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Economic Self-Sufficiency Amidst Visions of Destitution: Eritrean and Sudanese Asylum Seekers in Israel
(Johns Hopkins University)
Paper short abstract:
This paper examines current tensions between Eritrean and Sudanese asylum seekers living in Israel, on the one hand, and Israeli NGO workers and volunteers, on the other. I argue that aid workers and asylum seekers may define economic self-sufficiency differently, resulting in poor aid outcomes.
Paper long abstract:
Since the mid-2000s, approximately 50,000 sub-Saharan asylum seekers have arrived in Israel, many of them fleeing ethnic violence and force conscription in Sudan and Eritrea, respectively. While awaiting decision on their asylum applications in Israel, they have navigated varying conditions of economic and political precarity amidst a booming swell of Israeli NGO assistance. Drawing on ethnographic fieldwork in two Israeli medical and psychosocial NGOs in 2011-2013, I focus on instances of repurposing and challenging of aid by beneficiaries, and what these can tell us about how aid workers and asylum seekers may define economic self-sufficiency differently. I argue that several well-meaning programs to promote economic self-sufficiency, including a childcare cooperative and "know your rights" workshops, have met with resistance and skepticism by asylum seekers who felt ignored or condescended to in the process. Meanwhile, several pathways to economic self-sufficiency spearheaded by asylum seekers and migrants themselves have met with criticism by aid workers and volunteers. For example, mothers pleading for food from a number of different NGOs were accused of "NGO shopping," while ironically, asylum seekers who independently obtained economic self-sufficiency in Israel's agriculture and construction sectors, elicited resentment by aid workers and risked being excluded from the category of "deserving refugee." I conclude by reflecting on the lingering unease within a refugee-focused NGO sphere, which has a long history of seeing its beneficiaries as helpless and destitute, with the real-life economic needs and agency of asylum seekers.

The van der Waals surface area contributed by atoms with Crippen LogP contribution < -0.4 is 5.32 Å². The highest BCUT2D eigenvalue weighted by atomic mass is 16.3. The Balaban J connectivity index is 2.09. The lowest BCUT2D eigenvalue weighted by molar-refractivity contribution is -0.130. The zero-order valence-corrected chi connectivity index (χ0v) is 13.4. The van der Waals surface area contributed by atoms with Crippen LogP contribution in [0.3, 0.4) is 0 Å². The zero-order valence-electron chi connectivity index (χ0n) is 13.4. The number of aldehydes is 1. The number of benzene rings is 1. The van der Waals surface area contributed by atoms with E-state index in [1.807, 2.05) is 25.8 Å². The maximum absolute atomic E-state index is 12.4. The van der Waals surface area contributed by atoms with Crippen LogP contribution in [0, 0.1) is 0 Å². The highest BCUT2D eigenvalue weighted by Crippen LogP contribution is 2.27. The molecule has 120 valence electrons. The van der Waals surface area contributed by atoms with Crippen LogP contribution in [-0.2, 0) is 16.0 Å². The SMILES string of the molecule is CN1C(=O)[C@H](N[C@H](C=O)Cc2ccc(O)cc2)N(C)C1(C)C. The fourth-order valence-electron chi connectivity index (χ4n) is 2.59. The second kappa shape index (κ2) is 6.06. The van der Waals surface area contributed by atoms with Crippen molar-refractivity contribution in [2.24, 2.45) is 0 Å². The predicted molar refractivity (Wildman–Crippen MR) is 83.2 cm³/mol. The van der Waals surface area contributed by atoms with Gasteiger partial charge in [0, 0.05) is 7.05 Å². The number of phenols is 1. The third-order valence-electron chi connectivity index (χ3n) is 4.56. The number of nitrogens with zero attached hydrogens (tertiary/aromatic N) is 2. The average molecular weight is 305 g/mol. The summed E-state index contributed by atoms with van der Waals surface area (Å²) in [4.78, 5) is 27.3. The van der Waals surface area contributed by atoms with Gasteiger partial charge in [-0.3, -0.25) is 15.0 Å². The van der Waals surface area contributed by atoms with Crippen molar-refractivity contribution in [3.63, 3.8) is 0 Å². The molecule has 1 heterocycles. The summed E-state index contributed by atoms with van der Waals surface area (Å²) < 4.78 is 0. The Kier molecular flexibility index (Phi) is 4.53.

Trajectories of refuge: protracted displacement and humanitarian responses